Change management and anti-fragility

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The financial planning landscape is constantly changing. Every time the landscape shifts, we need to shift with it, which can be tedious. It would be nice to stand still for a few years and focus on the underlying objective of financial planning, giving clients quality financial advice.

However, in an ever-shifting landscape, the worst thing you can do right now is to stand still. Not only will this expose your vulnerabilities it also compromises your ability to pivot when necessary. A sound change management plan can help you build an anti-fragile and agile business.

Change management, at its core, is a systematic approach to organisational change. There are numerous best practice models for managing change and a long list of change management principles you could consider when planning your strategy. So, where does one start? Your approach will depend on the complexity of the change, but there are well-known principles you can use to get started.



Understand its impact. The first stage is understanding its impact on your business and the people. How will it affect the way you approach work? Will you need to change your workflows? Will the change align with your existing technology systems? What would be the impact on your business’s value chain if you didn’t make the change?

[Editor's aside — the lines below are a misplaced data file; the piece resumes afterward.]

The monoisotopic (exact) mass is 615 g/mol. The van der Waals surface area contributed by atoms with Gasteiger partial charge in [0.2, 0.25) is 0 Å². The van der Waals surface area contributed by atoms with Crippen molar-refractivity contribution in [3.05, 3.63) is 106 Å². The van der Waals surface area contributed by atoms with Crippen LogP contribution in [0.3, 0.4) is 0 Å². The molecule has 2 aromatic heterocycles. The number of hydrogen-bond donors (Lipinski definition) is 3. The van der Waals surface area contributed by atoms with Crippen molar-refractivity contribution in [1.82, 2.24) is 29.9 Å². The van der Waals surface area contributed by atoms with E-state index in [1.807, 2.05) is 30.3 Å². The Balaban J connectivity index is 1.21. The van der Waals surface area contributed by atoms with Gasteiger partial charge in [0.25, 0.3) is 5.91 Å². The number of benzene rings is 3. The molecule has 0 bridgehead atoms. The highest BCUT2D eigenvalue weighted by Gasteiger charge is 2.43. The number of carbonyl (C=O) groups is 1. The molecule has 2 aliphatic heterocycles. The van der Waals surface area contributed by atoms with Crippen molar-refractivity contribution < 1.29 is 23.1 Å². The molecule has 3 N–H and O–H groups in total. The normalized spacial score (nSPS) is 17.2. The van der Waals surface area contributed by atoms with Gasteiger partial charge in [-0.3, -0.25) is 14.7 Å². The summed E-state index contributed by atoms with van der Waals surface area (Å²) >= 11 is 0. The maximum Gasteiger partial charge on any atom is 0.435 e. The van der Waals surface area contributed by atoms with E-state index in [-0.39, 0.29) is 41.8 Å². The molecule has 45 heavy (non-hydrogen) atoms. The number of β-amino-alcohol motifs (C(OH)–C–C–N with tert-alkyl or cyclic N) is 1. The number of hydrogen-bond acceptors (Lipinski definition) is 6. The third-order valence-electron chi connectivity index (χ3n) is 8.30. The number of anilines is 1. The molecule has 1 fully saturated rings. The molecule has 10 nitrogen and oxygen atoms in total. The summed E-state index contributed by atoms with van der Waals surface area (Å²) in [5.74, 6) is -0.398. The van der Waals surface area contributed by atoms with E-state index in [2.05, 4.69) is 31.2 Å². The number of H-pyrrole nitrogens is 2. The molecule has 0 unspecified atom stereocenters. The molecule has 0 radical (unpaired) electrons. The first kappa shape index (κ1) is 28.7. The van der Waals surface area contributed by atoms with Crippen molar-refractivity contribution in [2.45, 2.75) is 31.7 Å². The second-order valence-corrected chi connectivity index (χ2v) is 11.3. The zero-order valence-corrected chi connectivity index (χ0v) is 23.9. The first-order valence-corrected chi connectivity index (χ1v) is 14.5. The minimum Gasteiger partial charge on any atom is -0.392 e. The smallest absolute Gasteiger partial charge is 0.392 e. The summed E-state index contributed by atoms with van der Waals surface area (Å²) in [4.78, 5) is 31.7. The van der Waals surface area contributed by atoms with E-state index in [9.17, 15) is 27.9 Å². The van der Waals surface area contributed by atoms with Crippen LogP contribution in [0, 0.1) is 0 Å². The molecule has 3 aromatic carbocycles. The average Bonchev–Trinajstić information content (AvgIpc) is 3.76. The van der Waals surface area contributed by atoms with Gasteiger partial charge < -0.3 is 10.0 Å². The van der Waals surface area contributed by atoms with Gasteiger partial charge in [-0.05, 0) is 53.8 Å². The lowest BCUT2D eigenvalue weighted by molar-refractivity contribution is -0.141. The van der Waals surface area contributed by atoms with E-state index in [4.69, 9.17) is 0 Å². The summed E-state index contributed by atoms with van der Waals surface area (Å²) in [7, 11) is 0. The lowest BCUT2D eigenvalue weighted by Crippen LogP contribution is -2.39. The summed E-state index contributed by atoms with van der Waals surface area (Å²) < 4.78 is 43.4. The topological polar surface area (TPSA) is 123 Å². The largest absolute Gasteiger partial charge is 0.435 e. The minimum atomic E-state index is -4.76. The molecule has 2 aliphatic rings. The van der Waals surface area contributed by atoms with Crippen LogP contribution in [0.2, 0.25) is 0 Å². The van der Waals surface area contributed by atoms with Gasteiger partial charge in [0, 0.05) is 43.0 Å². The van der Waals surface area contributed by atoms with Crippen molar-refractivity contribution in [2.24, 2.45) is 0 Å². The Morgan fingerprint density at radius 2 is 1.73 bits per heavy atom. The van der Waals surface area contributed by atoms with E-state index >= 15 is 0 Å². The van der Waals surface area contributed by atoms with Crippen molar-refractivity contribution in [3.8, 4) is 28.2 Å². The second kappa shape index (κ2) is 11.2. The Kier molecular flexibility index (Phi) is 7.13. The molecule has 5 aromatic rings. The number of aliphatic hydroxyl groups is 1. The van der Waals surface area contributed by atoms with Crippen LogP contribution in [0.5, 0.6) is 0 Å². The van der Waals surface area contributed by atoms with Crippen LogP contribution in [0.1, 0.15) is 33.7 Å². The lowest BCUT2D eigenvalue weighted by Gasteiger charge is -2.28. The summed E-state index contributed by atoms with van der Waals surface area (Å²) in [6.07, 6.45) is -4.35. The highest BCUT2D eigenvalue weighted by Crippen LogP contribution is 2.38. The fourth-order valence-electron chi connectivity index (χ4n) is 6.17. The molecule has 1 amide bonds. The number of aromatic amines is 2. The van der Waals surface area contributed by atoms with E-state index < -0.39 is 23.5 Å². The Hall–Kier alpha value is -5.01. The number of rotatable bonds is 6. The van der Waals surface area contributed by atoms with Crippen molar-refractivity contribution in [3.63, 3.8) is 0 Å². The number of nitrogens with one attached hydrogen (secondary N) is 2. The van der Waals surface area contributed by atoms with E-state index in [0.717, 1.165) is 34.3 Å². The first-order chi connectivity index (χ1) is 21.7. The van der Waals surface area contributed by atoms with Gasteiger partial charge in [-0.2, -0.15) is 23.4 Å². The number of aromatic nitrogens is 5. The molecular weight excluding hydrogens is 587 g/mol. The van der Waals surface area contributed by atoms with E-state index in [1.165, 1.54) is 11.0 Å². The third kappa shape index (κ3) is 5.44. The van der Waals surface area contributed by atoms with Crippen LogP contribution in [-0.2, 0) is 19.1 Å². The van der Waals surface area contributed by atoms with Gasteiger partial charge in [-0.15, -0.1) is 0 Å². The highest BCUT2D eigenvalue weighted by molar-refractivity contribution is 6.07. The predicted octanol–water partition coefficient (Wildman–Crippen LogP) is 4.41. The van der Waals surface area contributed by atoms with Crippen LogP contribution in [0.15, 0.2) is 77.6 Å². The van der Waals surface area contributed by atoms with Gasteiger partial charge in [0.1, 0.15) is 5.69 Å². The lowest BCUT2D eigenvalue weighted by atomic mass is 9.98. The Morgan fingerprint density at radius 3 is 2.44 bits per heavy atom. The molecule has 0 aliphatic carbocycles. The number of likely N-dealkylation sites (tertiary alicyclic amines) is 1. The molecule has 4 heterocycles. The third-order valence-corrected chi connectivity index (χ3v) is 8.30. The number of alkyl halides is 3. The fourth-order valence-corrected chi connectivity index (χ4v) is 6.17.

Plan it. Once you’ve considered all the critical factors in stage one, you need to plan your approach. Will you need external expertise? How will you ensure that your team is willing to accept the change even if it impacts their job significantly? Who in your business is best suited to help you drive the change?

Execute it. The implementation stage often seems like the most significant stage, but if you’ve taken the time to plan out stages one and two, this is just pushing the GO button and monitoring progress. In our experience, momentum and communication are key factors at this stage. You want your team to rally behind this change, and communication is the best tool you could use to keep everyone engaged. Ensure that your team is aware of the progress and impact on their roles.

Talk, talk, talk. Your back-office team needs to know what is happening, especially once the change is implemented. One of the most common complaints we hear is, “no one told me this was happening.” Be transparent and honest. If the change is going to impact someone’s role negatively, tell them. Change is embraced by some and loathed by others, and you’ll likely have people in both camps. Personal feelings are difficult to change, and the best thing you can do at this stage is to validate any concerns they have, offer support, and stay authentic. The change won’t suit everybody, but you can certainly ensure that everyone is well-informed, well-supported, and well-trained.

We can only assume that the Quality Advice Review will impact how financial practices will operate in the future. One of the best ways to prepare yourself is to build a framework around change so you can manage it effectively and efficiently.

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